Although the study has its limitations, it may focus the gaze of sleep researchers on an inconspicuous but possibly ancient brain area. “This brain region predates the evolution of reptiles. Indeed, the new work suggests the claustrum and its role in sleep date back 320 million years to the ancestor of birds, other reptiles, and mammals,” Laurent says.

The seat of sleep and consciousness?

Due to its extensive hub-like connectivity, the claustrum has often been hypothesised to be ‘the seat of consciousness’. Its early roots could thereby suggest an emergence of ‘consciousness’ farther back in our evolutionary tree than previously expected. Could it be that the evolution of the early claustrum into further diversified and complex regions such as the amygdala and hippocampus, and ultimately its connections with the neocortex, coincided with the evolution of complex sleep? And did that coincide with the evolution of consciousness?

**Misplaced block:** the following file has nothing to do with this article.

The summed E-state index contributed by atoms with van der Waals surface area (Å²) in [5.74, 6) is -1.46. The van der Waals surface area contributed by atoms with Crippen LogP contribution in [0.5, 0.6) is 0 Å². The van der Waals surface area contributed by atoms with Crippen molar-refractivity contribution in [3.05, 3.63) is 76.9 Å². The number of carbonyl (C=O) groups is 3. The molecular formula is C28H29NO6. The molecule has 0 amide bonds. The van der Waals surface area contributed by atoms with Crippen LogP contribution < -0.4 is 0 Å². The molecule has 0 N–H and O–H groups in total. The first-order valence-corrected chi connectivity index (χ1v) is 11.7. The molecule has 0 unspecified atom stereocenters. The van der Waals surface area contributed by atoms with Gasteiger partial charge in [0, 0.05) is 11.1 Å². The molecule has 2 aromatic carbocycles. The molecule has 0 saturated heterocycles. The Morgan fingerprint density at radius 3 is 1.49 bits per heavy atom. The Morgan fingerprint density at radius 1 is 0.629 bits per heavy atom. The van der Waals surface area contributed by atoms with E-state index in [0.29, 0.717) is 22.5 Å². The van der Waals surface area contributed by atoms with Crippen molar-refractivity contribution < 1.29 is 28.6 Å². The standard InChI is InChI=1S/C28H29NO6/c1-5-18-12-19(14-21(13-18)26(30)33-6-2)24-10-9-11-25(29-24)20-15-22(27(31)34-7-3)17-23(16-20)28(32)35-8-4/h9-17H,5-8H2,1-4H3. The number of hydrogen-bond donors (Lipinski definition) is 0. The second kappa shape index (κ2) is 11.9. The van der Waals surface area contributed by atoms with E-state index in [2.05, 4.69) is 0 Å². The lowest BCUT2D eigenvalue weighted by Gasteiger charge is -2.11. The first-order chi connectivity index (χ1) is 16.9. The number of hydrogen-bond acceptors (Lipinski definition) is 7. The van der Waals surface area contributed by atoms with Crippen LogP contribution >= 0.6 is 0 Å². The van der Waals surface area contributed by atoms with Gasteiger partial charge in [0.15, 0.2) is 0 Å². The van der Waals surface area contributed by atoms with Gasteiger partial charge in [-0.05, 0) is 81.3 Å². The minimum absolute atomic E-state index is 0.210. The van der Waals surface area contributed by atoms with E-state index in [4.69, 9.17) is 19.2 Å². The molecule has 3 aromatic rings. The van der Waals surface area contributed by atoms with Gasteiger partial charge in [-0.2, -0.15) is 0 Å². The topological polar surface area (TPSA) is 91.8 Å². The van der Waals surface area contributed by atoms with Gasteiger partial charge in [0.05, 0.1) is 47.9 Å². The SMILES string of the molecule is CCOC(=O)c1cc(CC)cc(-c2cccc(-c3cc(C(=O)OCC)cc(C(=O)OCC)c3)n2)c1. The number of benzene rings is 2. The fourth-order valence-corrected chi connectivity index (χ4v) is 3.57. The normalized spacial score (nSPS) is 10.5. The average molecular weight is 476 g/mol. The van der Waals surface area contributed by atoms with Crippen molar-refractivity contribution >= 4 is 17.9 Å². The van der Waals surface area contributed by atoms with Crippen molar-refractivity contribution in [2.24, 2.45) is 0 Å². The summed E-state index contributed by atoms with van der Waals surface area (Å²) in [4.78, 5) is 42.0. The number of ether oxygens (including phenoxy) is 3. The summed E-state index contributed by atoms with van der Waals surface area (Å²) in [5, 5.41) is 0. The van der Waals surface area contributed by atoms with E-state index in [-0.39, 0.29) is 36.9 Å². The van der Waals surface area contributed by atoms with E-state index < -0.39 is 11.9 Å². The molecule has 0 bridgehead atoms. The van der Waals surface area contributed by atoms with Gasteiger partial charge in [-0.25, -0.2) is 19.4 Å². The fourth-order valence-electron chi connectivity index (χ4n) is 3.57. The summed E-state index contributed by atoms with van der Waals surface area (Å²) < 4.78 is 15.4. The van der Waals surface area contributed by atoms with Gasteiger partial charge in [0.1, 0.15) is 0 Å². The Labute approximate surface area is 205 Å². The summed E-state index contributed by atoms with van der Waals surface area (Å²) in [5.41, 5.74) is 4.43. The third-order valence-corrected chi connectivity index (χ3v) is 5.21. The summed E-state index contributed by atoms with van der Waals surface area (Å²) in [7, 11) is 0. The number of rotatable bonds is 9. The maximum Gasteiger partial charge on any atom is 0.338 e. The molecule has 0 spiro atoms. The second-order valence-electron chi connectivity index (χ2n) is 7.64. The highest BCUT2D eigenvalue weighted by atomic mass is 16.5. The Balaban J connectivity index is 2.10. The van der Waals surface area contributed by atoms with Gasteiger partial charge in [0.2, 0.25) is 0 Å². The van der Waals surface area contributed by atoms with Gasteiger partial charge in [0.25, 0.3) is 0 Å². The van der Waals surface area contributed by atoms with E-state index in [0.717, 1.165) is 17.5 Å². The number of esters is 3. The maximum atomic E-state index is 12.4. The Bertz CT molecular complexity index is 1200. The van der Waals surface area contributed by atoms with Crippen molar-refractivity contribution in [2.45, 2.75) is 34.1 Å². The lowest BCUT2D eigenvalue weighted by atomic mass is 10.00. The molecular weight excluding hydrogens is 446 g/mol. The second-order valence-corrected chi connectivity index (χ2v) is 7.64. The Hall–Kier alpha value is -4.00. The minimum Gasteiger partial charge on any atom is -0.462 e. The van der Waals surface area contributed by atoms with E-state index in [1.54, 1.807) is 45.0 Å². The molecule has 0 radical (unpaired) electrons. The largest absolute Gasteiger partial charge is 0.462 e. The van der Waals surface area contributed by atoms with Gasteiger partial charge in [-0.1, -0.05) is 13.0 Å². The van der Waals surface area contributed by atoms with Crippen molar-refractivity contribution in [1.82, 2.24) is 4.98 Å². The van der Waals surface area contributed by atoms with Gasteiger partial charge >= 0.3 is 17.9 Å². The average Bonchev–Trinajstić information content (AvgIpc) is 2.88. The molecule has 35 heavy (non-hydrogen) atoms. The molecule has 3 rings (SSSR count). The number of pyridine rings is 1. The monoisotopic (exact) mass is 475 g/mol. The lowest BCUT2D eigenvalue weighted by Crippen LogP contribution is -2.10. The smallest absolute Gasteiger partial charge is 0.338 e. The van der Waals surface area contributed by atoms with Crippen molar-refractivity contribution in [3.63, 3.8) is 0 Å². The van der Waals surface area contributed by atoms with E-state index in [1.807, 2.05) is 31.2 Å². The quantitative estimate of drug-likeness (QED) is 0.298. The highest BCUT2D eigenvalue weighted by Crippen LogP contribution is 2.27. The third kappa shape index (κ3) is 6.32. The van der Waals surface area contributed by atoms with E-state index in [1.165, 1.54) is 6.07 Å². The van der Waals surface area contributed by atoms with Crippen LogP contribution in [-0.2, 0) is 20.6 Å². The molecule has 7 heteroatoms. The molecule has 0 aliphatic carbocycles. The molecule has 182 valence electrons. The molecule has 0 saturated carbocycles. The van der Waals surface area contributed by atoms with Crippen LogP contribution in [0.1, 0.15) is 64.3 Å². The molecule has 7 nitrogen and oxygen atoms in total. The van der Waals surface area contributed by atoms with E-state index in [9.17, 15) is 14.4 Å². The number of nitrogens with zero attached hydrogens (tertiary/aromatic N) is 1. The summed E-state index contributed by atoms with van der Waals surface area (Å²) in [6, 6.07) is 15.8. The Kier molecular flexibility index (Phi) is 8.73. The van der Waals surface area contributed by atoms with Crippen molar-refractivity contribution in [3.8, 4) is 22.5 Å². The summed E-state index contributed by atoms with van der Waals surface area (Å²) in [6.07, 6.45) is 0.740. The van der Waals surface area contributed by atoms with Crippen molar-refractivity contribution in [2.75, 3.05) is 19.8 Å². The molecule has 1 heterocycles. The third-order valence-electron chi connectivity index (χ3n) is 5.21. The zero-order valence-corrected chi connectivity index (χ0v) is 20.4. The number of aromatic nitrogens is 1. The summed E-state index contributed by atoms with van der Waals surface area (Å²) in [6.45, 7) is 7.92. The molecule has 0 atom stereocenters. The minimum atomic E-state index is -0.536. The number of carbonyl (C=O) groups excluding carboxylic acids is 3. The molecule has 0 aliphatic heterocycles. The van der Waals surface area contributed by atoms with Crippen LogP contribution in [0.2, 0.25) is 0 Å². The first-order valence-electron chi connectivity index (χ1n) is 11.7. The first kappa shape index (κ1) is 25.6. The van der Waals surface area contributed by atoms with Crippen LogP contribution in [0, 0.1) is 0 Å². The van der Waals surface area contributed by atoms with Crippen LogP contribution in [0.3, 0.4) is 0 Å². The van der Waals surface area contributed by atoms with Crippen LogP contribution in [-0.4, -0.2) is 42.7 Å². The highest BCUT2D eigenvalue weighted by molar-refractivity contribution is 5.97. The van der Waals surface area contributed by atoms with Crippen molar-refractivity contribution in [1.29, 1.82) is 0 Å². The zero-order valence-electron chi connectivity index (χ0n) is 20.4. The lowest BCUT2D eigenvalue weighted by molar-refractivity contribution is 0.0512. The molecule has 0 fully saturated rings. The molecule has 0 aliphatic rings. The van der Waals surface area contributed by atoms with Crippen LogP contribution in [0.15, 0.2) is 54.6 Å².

“Could it be that the evolution of the early claustrum […] coincided with the evolution of complex sleep? And did that coincide with the evolution of consciousness?”

The answers to these questions will greatly deepen our understanding of sleep in particular, as well as the human brain and even biological life more generally. We may certainly learn that we are far closer to our ancestors than we suspect. And considering the findings by Laurent’s team, we might end up finding some of the answers in the most unlikely of creatures.


Sources & further reading:

Title image of a bearded dragon by Pierre Bamin on Unsplash